African presence in Europe Black Madonna’s (Black Virgins) According to Scheer Black Madonna’s have went from majesty to mystery with the construct of race as a science toward the end of the 18th century. With this construct of race it begins to dramatically undermine the pious interpretations of the objects and images surrounding the Black Madonna. A common theme used is that the Madonna’s became black unintentional, has greatly affected the depth into which the study of the Black Madonna’s has gone.
Michael P. Duricy gives three categories in which the Madonna’s can be placed: 1) Dark brown or black Madonna’s with skin pigmentation matching that of the indigenous population. 2) Those that have turn black as a result of certain physical factors such as deterioration of lead-based paints, accumulated smoke from the use of votive candles; and the accumulation of grime over the ages. The third and final category is a residual category with no ready explanation.
Charles Rohault de Fleury and Stephen Beissel support the second category that the images were blackened by the surround elements. There are two strong theories that if the Madonna was indeed intentionally darkened it was because the Madonna was to illustrate a text from the Canticle of Canticles or Song of Songs that said “I am black but beautiful” Stephen Benko summarizes the other theory as relating the Black Madonna to the ancient earth-goddess and then converted to Christianity. The most fertile soil is black in color and the blacker it is the more suited it is for agriculture.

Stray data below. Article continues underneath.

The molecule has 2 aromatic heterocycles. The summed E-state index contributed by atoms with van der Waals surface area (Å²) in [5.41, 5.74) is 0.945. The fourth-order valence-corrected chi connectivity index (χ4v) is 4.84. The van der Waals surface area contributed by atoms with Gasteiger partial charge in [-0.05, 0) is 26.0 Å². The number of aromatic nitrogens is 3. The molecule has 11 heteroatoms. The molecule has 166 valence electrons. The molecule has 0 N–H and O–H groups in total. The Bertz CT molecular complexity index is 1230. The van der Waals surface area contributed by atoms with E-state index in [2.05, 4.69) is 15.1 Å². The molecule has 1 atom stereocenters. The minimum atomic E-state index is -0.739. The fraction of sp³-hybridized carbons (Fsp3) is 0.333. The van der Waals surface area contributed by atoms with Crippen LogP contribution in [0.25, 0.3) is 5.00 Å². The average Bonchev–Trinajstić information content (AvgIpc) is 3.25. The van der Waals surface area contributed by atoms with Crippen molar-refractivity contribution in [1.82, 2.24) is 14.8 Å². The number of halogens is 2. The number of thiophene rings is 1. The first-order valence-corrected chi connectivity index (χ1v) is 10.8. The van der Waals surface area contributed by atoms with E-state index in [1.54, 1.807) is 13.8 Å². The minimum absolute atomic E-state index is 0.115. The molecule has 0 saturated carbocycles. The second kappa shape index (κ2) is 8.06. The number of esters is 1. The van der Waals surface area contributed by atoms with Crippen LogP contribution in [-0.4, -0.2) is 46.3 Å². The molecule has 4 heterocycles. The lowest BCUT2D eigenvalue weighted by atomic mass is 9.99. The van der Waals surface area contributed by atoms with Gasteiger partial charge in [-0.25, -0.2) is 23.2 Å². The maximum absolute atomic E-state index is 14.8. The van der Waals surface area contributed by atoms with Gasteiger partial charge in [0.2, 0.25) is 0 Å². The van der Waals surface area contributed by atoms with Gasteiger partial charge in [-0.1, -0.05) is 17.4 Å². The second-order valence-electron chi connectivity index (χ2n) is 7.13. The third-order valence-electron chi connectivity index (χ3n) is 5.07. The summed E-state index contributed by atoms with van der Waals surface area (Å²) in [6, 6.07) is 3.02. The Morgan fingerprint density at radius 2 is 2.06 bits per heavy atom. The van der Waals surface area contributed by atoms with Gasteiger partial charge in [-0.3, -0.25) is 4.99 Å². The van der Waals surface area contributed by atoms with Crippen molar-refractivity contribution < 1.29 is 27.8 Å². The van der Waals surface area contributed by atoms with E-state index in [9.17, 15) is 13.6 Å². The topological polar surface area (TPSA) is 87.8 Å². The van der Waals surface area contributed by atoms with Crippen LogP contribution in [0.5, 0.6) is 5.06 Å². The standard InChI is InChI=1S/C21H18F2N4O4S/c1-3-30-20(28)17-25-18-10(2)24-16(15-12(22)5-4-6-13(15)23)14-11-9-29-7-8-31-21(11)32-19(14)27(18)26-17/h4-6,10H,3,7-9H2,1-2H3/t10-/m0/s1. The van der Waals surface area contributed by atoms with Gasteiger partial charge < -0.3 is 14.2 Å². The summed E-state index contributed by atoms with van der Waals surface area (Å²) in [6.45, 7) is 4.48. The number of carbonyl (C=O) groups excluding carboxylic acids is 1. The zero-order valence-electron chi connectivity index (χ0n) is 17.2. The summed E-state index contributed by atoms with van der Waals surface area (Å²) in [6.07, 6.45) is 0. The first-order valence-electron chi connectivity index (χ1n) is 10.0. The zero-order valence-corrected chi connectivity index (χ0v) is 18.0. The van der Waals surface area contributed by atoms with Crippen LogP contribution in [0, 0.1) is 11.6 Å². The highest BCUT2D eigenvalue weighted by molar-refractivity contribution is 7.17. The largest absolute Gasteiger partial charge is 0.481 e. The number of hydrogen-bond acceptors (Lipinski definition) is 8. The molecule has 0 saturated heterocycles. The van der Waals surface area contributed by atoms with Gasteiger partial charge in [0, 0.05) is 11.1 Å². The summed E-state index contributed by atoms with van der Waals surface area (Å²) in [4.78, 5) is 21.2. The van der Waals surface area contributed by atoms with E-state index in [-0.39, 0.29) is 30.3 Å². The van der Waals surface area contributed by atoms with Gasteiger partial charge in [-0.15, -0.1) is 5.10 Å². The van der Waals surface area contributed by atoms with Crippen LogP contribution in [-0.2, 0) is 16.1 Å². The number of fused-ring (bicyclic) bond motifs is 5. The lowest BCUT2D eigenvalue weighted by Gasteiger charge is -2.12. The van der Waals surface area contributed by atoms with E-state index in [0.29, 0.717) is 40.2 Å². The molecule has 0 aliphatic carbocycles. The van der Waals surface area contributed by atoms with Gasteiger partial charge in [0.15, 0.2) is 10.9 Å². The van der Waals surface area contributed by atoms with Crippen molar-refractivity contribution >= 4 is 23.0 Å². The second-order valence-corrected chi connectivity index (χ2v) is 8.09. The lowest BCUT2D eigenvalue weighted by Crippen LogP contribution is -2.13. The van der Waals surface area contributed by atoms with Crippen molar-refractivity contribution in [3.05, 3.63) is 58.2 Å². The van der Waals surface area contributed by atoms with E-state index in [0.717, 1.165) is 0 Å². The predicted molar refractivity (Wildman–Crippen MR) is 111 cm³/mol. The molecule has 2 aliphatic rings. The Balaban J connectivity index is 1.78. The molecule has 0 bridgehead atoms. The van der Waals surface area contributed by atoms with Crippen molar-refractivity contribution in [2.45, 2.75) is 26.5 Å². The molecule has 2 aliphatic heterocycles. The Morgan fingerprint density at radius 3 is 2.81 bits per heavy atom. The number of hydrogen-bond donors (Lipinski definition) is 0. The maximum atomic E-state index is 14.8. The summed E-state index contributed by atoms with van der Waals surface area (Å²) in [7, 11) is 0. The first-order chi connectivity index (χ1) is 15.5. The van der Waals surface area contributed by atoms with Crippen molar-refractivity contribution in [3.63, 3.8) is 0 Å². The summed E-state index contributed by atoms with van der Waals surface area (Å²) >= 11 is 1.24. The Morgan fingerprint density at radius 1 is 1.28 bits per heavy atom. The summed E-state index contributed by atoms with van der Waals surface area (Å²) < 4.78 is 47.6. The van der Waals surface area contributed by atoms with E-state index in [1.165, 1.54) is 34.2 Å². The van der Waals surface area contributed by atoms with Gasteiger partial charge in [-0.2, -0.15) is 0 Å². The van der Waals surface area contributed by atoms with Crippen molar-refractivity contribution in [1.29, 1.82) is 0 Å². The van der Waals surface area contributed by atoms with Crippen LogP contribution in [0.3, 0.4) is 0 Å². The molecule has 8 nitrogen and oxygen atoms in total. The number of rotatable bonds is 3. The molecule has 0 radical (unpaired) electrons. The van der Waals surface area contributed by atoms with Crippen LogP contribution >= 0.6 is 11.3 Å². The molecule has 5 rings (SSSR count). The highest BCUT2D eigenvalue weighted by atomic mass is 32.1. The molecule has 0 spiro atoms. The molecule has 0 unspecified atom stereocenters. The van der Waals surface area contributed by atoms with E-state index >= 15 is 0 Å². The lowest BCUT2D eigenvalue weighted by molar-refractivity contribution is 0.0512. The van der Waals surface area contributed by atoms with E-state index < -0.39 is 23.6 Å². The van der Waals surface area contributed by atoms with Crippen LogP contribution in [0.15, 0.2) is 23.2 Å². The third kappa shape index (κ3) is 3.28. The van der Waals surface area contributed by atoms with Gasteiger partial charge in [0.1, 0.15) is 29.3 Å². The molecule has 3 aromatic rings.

Scheer mentions that the ideas of pre-Christian beliefs are preserved in the folk culture of the Black Madonna’s earth centered spirituality at the helm of the hypothesis of the color choice of the Madonna’s. Scheer says that there is no mention of color of the Madonna’s only the recurrence in motifs of a miraculous find and the refused removal of the object or painting. Lastly, Scheer mentions that the votive tablets do not speak of when the images became black but when they were perceived Black.